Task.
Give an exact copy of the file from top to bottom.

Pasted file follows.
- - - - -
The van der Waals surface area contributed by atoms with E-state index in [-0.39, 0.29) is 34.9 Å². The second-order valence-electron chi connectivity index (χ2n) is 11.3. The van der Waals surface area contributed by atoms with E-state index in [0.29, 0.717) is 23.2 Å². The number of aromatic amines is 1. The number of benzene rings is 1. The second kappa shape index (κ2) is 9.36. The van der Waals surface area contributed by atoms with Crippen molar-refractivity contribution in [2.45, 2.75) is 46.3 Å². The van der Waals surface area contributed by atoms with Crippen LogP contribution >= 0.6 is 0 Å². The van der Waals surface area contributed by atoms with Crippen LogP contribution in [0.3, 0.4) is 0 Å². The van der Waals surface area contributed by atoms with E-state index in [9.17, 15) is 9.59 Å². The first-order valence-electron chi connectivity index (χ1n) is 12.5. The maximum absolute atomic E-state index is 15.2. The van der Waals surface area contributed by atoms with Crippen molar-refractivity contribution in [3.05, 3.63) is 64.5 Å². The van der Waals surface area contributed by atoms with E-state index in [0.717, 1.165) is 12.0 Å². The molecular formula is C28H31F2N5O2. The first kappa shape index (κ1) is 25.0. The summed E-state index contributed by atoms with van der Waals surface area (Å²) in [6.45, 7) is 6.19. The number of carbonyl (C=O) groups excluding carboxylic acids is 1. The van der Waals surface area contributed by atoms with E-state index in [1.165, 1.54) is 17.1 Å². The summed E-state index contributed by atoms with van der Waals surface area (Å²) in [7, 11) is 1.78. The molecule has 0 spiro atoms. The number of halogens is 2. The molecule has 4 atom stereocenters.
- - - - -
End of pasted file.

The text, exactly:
The van der Waals surface area contributed by atoms with E-state index in [-0.39, 0.29) is 34.9 Å². The second-order valence-electron chi connectivity index (χ2n) is 11.3. The van der Waals surface area contributed by atoms with E-state index in [0.29, 0.717) is 23.2 Å². The number of aromatic amines is 1. The number of benzene rings is 1. The second kappa shape index (κ2) is 9.36. The van der Waals surface area contributed by atoms with Crippen molar-refractivity contribution in [2.45, 2.75) is 46.3 Å². The van der Waals surface area contributed by atoms with Crippen LogP contribution >= 0.6 is 0 Å². The van der Waals surface area contributed by atoms with Crippen LogP contribution in [0.3, 0.4) is 0 Å². The van der Waals surface area contributed by atoms with E-state index in [9.17, 15) is 9.59 Å². The first-order valence-electron chi connectivity index (χ1n) is 12.5. The maximum absolute atomic E-state index is 15.2. The van der Waals surface area contributed by atoms with Crippen molar-refractivity contribution in [3.05, 3.63) is 64.5 Å². The van der Waals surface area contributed by atoms with E-state index in [0.717, 1.165) is 12.0 Å². The molecular formula is C28H31F2N5O2. The first kappa shape index (κ1) is 25.0. The summed E-state index contributed by atoms with van der Waals surface area (Å²) in [6.45, 7) is 6.19. The number of carbonyl (C=O) groups excluding carboxylic acids is 1. The van der Waals surface area contributed by atoms with E-state index in [1.165, 1.54) is 17.1 Å². The summed E-state index contributed by atoms with van der Waals surface area (Å²) in [7, 11) is 1.78. The molecule has 0 spiro atoms. The number of halogens is 2. The molecule has 4 atom stereocenters.